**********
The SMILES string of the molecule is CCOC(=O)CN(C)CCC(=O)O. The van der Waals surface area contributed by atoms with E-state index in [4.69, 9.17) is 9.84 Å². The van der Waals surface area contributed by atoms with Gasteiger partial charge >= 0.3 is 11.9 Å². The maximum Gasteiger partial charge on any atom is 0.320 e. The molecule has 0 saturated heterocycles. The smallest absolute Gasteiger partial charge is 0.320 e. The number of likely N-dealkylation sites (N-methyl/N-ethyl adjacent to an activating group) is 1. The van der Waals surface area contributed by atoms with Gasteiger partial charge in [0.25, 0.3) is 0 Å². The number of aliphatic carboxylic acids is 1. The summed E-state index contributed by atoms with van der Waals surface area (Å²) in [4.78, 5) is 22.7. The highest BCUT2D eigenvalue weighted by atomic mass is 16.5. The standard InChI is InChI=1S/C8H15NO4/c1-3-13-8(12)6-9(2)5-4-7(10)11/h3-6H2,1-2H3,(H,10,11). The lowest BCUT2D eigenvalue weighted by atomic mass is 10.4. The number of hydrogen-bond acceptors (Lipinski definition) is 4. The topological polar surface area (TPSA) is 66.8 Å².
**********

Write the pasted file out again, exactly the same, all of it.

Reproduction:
The SMILES string of the molecule is CCOC(=O)CN(C)CCC(=O)O. The van der Waals surface area contributed by atoms with E-state index in [4.69, 9.17) is 9.84 Å². The van der Waals surface area contributed by atoms with Gasteiger partial charge >= 0.3 is 11.9 Å². The maximum Gasteiger partial charge on any atom is 0.320 e. The molecule has 0 saturated heterocycles. The smallest absolute Gasteiger partial charge is 0.320 e. The number of likely N-dealkylation sites (N-methyl/N-ethyl adjacent to an activating group) is 1. The van der Waals surface area contributed by atoms with Gasteiger partial charge in [0.25, 0.3) is 0 Å². The number of aliphatic carboxylic acids is 1. The summed E-state index contributed by atoms with van der Waals surface area (Å²) in [4.78, 5) is 22.7. The highest BCUT2D eigenvalue weighted by atomic mass is 16.5. The standard InChI is InChI=1S/C8H15NO4/c1-3-13-8(12)6-9(2)5-4-7(10)11/h3-6H2,1-2H3,(H,10,11). The lowest BCUT2D eigenvalue weighted by atomic mass is 10.4. The number of hydrogen-bond acceptors (Lipinski definition) is 4. The topological polar surface area (TPSA) is 66.8 Å².